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Munchau Says Eurobonds Would End Sovereign Debt Crisis

We have seen how German policy experts like Otmar Issing have argued against Euro Bonds. Now, we get a cogent argument in favour of thee debt instruments via Wolfgang Munchau of Eurointelligence. Munchau recently penned an FT column making the case for more fiscal federalism in Euroland. The interview with Bloomberg’s Andrea Catherwood below supports that piece. Munchau has also argued that the Euro Zone is inching toward break-up. He clearly sees the sovereign debt crisis in Europe as existential and believes Eurobonds would go a long way in repairing the fractures.

Note that the proposal for E-bonds introduced by Juncker and Tremonti that Munchau talks about is identical to the mechanism I laid out last week. I talked about this as a way of insuring liquidity to the periphery. Munchau argues specifically that this would be a funding mechanism after the European bailout fund (EFSF) runs out in 2013.

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Edward Harrison is the founder of Credit Writedowns and a former career diplomat, investment banker and technology executive with over twenty years of business experience. He is also a regular economic and financial commentator on BBC World News, CNBC Television, Business News Network, CBC, Fox Television and RT Television. He speaks six languages and reads another five, skills he uses to provide a more global perspective. Edward holds an MBA in Finance from Columbia University and a BA in Economics from Dartmouth College. Edward also writes a premium financial newsletter. Sign up here for a free trial.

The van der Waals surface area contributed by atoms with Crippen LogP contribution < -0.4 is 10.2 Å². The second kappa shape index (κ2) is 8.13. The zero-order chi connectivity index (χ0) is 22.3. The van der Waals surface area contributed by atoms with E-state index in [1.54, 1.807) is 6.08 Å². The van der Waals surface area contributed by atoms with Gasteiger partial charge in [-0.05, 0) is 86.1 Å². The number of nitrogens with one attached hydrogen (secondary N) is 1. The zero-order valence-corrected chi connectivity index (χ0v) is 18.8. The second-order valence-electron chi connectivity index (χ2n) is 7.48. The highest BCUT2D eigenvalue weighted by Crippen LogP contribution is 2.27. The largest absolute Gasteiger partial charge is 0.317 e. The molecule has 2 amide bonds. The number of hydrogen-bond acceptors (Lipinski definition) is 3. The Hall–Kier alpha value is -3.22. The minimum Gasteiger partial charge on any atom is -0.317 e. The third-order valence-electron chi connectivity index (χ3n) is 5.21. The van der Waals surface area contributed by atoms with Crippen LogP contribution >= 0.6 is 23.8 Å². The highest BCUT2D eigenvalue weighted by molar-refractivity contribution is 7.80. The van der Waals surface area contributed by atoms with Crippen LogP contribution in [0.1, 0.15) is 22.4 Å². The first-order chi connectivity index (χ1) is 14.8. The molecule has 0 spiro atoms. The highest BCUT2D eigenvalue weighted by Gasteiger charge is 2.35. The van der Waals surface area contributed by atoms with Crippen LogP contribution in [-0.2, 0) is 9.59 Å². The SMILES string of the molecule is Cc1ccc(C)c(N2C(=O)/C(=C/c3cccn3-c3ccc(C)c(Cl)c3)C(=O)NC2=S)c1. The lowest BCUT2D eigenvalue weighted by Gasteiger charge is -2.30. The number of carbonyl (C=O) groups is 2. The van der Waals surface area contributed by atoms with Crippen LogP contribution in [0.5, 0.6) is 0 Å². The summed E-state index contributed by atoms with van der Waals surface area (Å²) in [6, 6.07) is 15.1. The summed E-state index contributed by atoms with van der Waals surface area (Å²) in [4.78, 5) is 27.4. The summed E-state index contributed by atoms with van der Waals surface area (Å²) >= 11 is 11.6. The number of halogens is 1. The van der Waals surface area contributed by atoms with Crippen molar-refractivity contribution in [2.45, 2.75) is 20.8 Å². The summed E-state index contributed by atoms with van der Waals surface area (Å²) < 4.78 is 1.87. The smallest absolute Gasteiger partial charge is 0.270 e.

5 Comments

  1. Daniel says:

    “Munchau has also argued that the Euro Zone is inching toward break-up.”

    here in germany, we say: Lieber ein Ende mit Schrecken als ein Schrecken ohne Ende.

    Any call for a fiscal union is simply an euphemism for an even bigger permanent subsidy from the core countries to the periphery (we already have quite large EU funds, see here: http://www.faz.net/s/Rub0E9EEF84AC1E4A389A8DC6C23161FE44/Doc~E74AEDA96748148298CA13BEB9EE24EA7~ATpl~Ecommon~SMed.html )

  2. John Haskell says:

    This is a liquidity crisis, not a solvency crisis. If the Irish government would just extend a blanket guarantee to its banks liabilities, confidence will be resolved and private investors will get over their panic and invest again.

    Oops, I misspoke.

    This is a liquidity crisis, not a solvency crisis. If the German government would just extend a blanket guarantee to Irish bank liabilities, confidence will be resolved and private investors will get over their panic and invest again.